General Practice, Solo & Small Firm Division

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Law Trends & News

Practice Area Newsletter

American Bar Association - Defending Liberty, Pursuing Justice

Spring 2009

Vol. 5, No. 3

Practice Management


Regular File Reviews or “Tickler” Systems

A regular file review system is critical to malpractice prevention and efficient handling client matters. A file review or “tickler” system can take many forms, depending upon firm size and personnel availability. The fundamental purpose of a tickler system is to keep files out of attorney’s offices and in centralized file locations (or if absolutely necessary, decentralized file drawers), until periodic review is warranted.

The advantages of a tickler system are obvious. First, a tickler system dramatically reduces the possibility of a lost file or forgotten deadline. Second, procrastination is less likely when an office is clean and the attorney has a finite number of matters to review on any given day. Third, periodic file review enables attorneys to proactively contact clients to communicate file status. Finally, greater efficiency is achieved when both support staff and attorneys know where a file is located.

The easiest and most effective method of establishing and complying with a tickler system is to integrate it with the perpetual calendar system. Case management software routinely includes automated perpetual calendar systems, but always remember that your automated system is only as good as the information that is entered into it. Some examples of current case management software available to lawyers are Amicus, Time Matters, PracticeMaster, and ProLaw. Double check (or triple check) the dates for accuracy as they are entered into your system. In a manual tickler system, regular review dates are assigned to new matters by the responsible attorney and entered into the calendar system as a docket item. On the review dates, files are retrieved from the centralized file room by the file clerk, or from decentralized file drawers, and given to the responsible attorneys for review. The attorney then has a limited number of files requiring his or her attention on any given day. If no action is required, the file is assigned a new review date and returned to the centralized file room or file drawers.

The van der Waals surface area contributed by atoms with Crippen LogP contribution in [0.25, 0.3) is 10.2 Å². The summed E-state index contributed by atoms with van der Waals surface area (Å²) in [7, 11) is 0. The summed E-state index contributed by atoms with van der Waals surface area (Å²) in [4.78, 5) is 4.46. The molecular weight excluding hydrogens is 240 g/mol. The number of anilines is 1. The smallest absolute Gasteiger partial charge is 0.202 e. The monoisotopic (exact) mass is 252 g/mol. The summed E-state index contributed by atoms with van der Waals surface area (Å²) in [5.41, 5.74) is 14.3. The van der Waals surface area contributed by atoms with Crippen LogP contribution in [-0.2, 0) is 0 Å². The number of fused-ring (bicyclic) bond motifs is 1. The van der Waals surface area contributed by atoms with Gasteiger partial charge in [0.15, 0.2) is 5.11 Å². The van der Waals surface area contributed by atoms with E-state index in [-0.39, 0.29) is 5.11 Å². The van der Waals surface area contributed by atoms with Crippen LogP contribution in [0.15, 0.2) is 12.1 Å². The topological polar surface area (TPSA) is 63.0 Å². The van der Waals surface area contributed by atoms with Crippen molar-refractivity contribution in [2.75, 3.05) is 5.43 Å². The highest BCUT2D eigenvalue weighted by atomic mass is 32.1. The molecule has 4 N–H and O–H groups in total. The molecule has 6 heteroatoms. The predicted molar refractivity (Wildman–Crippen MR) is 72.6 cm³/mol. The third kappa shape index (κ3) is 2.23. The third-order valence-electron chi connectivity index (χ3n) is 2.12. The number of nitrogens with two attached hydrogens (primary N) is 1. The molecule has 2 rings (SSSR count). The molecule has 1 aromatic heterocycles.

Periodic review dates should not exceed 30 days, even when activity is not anticipated for many months. This is also an excellent opportunity to send the short status report to the client and to monitor ongoing conflicts potential.

File Tickler Basics

  • When first setting up a file, automatically mark the file for review in 30, 60, and 90 days.
  • Mark the review dates on both the file and a separate calendar accessible by staff.
  • A file must be delivered to the reviewing attorney on the scheduled review date.
  • All files should be reviewed at least every 30 days.
  • When reviewing the file, the attorney should always add future review dates.
  • No file should be placed back in the shelves without at least two future file review dates.


A tickler system, whether automated or manual, will alleviate the need to keep files stacked on attorney desk if they are not active. The system also prevents files from falling through the cracks.

The following is a list of Tickler and Calendar Systems: Suggested Dates and Deadlines.

Tickler & Calendar Systems
Suggested Dates & Deadlines

  • General file review (every 30 days)
  • Statutes of limitations
  • All appointments and meetings
  • Court dates
  • Dates from Scheduling Order
  • Interrogatories
  • Depositions
  • Tax returns
  • Real estate closings
  • Lien notifications
  • Pleadings
  • Discoveries
  • Subpoenas
  • Corporate tax dates and stockholders’ meetings
  • Hearings before administrative agencies, commissions,
    and boards
  • Due dates of the opposition on court cases
  • All dates related to follow-up activities
  • All dates from “area of practice” checklists
  • Promises made to others or by others
  • All other self-imposed discretionary deadlines

The firm’s file tickler system is the thin lifeline between a successful attorney client relationship and a missed-statute disaster. There’s no harm in “diary-ing” the file too much. Even if you are very diligent about file maintenance and follow-up, your docket control safety net one should take into account a potential mishap by others.

Todd Scott is the vice president of Member Services for Minnesota Lawyers Mutual Insurance Company. He is a member of the Minnesota State Bar Association, where he serves as co-chair of the Practice Management & Marketing Section, and the Nebraska State Bar Association.

© Copyright 2009, American Bar Association.